I refuse to believe I am alone when I say that I love a good graphic novel. There’s something about the ritual of wandering into a comic book store, browsing through colorful, thick novels and finally settling on one to enjoy over a cup of coffee during a particularly lazy Sunday morning. Enter R.J. Ryan‘s THE JOYNERS IN 3D – thought provoking content complete with intricate human relationships woven together via a 3D medium. And the bonus to this book? You get to wear 3D glasses while reading it, completing your indulgent nerd experience. Illustrated by David Marquez, the man behind many of the popular Spiderman and X-Men comics, THE JOYNERS IN 3D challenges the boundaries of the comic world, taking the reader on a long winded jaunt through family dynamics and emotions. R.J. Ryan was kind enough to answer a few questions for us. Peep the interview below!
LF: Give us a quick introduction to yourself.
R.J. Ryan: I am a writer, based in Los Angeles, about to debut my first book in three years, THE JOYNERS IN 3D. It comes out February 19.
LF: What is The Joyners in 3D?
RJR: It’s a lengthy, tragicomic graphic novel, a family drama with all of the art presented in 3D, so you have to wear a pair of the enclosed glasses while reading it. The artwork is created by my partner David Marquez, who draws popular Spider-Man and X-Men comics for Marvel. As far as we know, this is the longest and most ambitious piece of 3D comics ever released at once, even though the underlying technology has been around since the early 1950’s.
LF: Speaking of the actual, logistical process of creating this book, what was your biggest obstacle?
RJR: 3D is never easy, and we learned that quickly. Sometimes it feels like everybody is seeing the 3D a little differently, and you work hard to find consensus. I can’t think of one aspect of putting the book together that wasn’t challenging, but also rewarding. Some of the biggest debates with our publisher came with picking what kind of paper to print this on, and what kind of ink to use to get the 3D effects — as seen through the glasses — working as perfectly as possible. There was months of that. But the rewarding thing is that THE JOYNERS IN 3D has wound up being an extremely luxurious, hefty, and serious-looking book, something that will look intense on your coffee table and that house guests will want to pick up and play with.
LF: How do you feel The Joyners in 3D sets itself apart from your other work?
RJR: David’s and my last book, SYNDROME (2010), was a subversive serial killer story, one that tried to ask bigger social questions even while it told a suspenseful story about a depraved murderer being experimented on like a caged rat. Thematically, THE JOYNERS IN 3D is deliberately interested in different issues: family, loyalty, trust, betrayal. Artistically, the new book is an even bigger departure, because of the very specific look we wanted the 3D to have when we started out.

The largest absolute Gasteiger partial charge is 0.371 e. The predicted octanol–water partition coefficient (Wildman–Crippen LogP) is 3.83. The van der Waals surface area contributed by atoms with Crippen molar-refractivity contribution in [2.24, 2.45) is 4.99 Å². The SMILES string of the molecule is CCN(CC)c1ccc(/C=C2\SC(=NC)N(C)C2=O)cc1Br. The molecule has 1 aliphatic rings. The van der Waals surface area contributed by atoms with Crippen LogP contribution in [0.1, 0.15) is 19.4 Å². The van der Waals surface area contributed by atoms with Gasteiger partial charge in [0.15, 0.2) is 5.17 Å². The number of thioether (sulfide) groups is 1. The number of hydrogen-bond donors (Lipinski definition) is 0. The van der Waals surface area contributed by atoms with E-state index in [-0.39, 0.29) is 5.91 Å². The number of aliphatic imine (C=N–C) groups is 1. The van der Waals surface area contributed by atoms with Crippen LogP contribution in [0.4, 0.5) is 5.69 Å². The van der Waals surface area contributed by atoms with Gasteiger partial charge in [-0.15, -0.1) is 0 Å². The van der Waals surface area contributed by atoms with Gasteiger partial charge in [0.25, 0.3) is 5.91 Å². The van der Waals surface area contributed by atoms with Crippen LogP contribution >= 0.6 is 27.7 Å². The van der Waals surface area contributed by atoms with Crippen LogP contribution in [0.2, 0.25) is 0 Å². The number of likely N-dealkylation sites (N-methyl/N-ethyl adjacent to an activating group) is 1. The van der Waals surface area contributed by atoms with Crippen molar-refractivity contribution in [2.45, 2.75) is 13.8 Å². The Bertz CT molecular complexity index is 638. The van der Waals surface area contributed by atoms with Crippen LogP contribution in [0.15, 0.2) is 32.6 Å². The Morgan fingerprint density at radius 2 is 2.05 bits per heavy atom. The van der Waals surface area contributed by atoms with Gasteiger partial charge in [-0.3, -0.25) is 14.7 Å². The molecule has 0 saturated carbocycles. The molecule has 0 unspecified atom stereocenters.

LF: Why 3D?
RJR: We had a million reasons to do it in 3D, so here are just a couple: nobody else was really doing 3D comics; we saw it right off the bat as a unique storytelling tool that we could use to bring people a little close to the family dinner table, and into their problems a little bit more. We were also genuinely curious about the process of putting together a book like this — we were eager to learn the nuances of 3D storytelling. It was tough, but we came out of this book feeling like genuine 3D experts who had pulled off something unprecedented.
LF: Knowing that the finished product of the book would be in 3D format, how did that affect the way you constructed your storyline?
RJR: When I was writing the book itself, my editor Stephen Christy hadn’t signed off on the 3D element yet. He was waiting to see a range of technical, printed tests that showed that we knew what we were doing and knew how to make it look attractive and clear. As that process was going on, I was obsessed with writing scenes and pages that, when Dave turned them into 3D line art, would be unlike any comics you’ve seen before. We became obsessed with NOT just doing that dumb comics thing of a guy’s fist punching out at you. It became about this idea of “beyond the window” which is a term 3D people use to describe that feeling of just falling into a frame for its illusory depth. To achieve that, Dave actually enlisted his wife Tara Rhymes to help him refine and calibrate the 3D throughout the book. It became a family effort for all of us, but we couldn’t be prouder with the finished product.
LF: There were some post-production issues that delayed the release of this book. Now that it is finally being released, what are your plans for the rest of 2014?
RJR: I’ve worked on a lot of comics and book projects, and this by far was the most rigorous post production I’ve ever seen — just getting everything in line with a world-class high end printer we used in China took forever. That said, you absolutely see that with the finished book and it’s meant to feel substantial, like you’re actually getting more than your thirty dollars.
I’m working on two books right now, but I’m also focused on getting JI3D into the hands of readers now that it’s finally out. Our whole team will be in Seattle at Emerald City Comic Con at the end of March, and I’m looking forward to talking to people who have already read the book by that point.
LF: How fast do you live?
RJR: The big question for me is how fast can I write? I feel like life is a lot more exciting the more work I’m producing, even though that means spending more time sitting at my desk than anything else. Funny how that works.
In the Los Angeles area? Meet writer R.J. Ryan and artist David Marquez TONIGHT at the WORLD PREMIERE of The Joyners In 3D at Secret Headquarters.